3. Volunteers were forbidden to (even responsibly) sample the beer they were pouring, leading to some ill-informed volunteers and frustrated brewers standing by.

Let’s start with the basics. According to the Press Herald article, festival organizer got a “catered event” license because it was the only one available to them, as the special §1052-B. Special taste-testing festival license [1] is offered up only once per brewer per year. The requirements for the “taste testing festival” license includes the 48 oz. pour limit, and requires the samples to be counted/monitored (i.e., through tickets). It also does not specify who can serve the beer. But, according to multiple sources, this was not the license they got.

From as far as I have been able to tell, the license that they did get was “§1052. Off-premise catering at planned events or gatherings.” [2] The purpose of this type of license is to allow for tastings “at planned events or gatherings to be held at locations other than the licensee’s premises.” However, this license contains no such restrictions on pour limits, and does not specify who may or may not pour the beer. However, because it is a “catered” event, it means that the beer has to be handled by the caterers (and subsequently the volunteers they “hire” to cover the event). I could envision a shady loophole in which the caterers could have hired the brewers to volunteer themselves, but I don’t have access to a lot of information on the caterer’s end to verify whether that was an option that was ever discussed. Certainly a little more clarity in the law itself would have been useful.

However, the supposed pour limit confounds me, and apparently I’m not alone on this. In the Press Herald article, Lt. Scott Ireland (head of the Maine Liquor Licensing and Compliance Division) identified that there was no such limit with this type of license, and called the assertion “completely false.”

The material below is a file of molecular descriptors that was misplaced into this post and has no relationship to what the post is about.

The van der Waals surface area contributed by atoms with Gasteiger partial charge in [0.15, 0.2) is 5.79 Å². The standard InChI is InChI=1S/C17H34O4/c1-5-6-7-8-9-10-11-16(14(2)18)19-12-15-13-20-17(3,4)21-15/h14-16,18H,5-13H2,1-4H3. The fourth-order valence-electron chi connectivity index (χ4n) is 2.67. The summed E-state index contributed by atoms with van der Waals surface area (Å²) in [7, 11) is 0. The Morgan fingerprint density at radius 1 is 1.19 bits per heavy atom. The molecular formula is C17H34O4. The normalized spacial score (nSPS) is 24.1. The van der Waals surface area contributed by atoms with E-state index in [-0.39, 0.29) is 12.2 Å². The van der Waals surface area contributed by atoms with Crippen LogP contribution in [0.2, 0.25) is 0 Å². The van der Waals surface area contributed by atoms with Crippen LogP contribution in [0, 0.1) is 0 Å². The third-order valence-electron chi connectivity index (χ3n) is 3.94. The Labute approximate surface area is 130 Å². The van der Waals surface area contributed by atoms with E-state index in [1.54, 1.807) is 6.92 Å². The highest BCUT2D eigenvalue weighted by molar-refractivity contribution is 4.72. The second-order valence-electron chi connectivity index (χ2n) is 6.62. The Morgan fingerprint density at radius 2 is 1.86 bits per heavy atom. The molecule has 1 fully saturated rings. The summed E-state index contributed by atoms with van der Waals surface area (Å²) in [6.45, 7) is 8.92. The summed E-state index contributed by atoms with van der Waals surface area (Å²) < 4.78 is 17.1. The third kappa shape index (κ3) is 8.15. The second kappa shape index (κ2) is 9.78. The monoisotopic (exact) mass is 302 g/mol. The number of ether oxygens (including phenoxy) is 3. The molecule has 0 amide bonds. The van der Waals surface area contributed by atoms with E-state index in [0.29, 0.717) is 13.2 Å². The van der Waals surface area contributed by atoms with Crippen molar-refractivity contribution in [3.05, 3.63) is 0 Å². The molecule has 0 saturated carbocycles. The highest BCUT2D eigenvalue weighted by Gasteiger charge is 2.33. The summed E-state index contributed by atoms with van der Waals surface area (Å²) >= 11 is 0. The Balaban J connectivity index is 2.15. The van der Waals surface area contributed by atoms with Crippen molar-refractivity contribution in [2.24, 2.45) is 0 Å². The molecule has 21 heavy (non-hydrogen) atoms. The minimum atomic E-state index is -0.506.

Ireland said another license does have a 48-ounce limit, but not the one Shelton used. The only limitation in the catering license, he said, is that it can’t be used to serve “never-ending” drinks.

“As a catering event, as long as (the public) knows it’s a set price for a certain number of drinks, it could be four drinks, it could be 14 drinks,” Ireland said. “They were not limited in any way to 48 ounces this weekend.”

So it sounds as if there was confusion, and kind of a mix and match understanding happening from the organizer’s perspective. In planning an event this large, in an unfamiliar state, I can understand how this could happen. What I am most concerned about, however, is that the volunteers and the state got a bit of a bad name for having such laws, and for requiring organizers to jump through hoops to accomplish their goals.